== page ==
India’s first woman teacher, a radical exponent of mass and female education, a champion of women’s liberation, a pioneer in engaged poetry, a courageous mass leader who undertook on the forces of caste and patriarchy is largely a unknown figure outside the Dalit movement.
savitri-phuleSavitribai Phule (1831-97) was wife and companion of Mahatma Jotiba Phule with whom she struggled and suffered in an equal measure but remains obscure in Indian history due to the castiest and sexist negligence.
FIt is indeed a measure of the ruthlessness of the elite-controlled knowledge-production that India’s first woman teacher, a radical exponent of mass and female education, a champion of women’s liberation, a pioneer in engaged poetry, a courageous mass leader who undertook on the forces of caste and patriarchy is largely a unknown figure outside the Dalit movement.
Savitribai’s role in the anti-caste and women’s struggle is unique. She emerges as the only woman leader among all social movements in nineteenth century India who linked patriarchy with caste.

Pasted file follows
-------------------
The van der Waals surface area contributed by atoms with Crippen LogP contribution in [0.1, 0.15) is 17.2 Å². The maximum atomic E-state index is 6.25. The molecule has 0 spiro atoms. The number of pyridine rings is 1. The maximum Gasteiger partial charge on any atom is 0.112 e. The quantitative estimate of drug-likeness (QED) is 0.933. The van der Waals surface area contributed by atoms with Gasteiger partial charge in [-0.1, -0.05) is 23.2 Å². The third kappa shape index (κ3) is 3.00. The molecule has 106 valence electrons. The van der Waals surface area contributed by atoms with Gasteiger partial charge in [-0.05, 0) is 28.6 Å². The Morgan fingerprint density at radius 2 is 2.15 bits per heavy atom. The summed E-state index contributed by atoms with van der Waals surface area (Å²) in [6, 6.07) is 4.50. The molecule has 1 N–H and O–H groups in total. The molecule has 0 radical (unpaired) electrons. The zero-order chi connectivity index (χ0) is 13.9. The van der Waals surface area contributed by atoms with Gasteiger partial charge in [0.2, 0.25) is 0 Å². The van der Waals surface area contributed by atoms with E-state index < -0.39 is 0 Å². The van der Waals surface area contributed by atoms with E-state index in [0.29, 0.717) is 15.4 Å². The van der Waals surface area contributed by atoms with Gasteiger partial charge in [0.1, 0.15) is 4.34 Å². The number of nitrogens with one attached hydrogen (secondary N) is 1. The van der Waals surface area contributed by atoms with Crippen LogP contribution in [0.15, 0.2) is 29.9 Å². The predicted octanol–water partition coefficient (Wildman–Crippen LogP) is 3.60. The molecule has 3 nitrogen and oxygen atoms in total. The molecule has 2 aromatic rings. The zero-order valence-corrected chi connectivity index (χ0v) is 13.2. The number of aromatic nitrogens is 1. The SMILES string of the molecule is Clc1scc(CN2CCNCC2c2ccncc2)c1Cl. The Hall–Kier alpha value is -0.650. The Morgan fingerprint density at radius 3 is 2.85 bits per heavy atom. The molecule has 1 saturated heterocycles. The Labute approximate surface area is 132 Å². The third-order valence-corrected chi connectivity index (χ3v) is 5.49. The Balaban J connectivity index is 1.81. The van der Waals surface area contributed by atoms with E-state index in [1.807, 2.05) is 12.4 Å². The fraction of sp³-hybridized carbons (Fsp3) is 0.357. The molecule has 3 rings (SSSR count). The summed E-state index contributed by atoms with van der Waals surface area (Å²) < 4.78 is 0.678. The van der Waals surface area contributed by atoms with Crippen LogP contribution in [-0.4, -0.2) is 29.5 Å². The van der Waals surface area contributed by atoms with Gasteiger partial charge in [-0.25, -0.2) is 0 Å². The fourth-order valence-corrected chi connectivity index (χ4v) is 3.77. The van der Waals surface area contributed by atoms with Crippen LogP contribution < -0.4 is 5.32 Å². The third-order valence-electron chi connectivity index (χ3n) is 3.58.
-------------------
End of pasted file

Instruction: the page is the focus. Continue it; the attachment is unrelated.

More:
She opened her own well for the untouchables. She started a women’s association, worked for raising women’s consciousness about their human rights and other social issues. Being a woman, she easily recognized the double downtroddenness of most of the women as she saw the gender question in relation to caste and brahmanical patriarchy. She campaigned against victimization of widows.
She advocated and encouraged widow remarriage. She canvassed against infanticide of ‘illegitimate’ children. She went on to organize a successful barber’s strike against the prevailing practice of shaving of widows’ heads. She did all this taking grave personal risks. Many of these misogynistic practices have now receded in the background. But in her time, they tormented and destroyed countless women.
Savitribai’s struggle encouraged and inspired a whole generation of outstanding campaigners for gender justice in Maharashtra – Dr. Anandi Bai Gopal Joshi, Pandita Ramabai, Tarabai Shinde, Ramabai Ranade, and many other have been inspired by her efforts.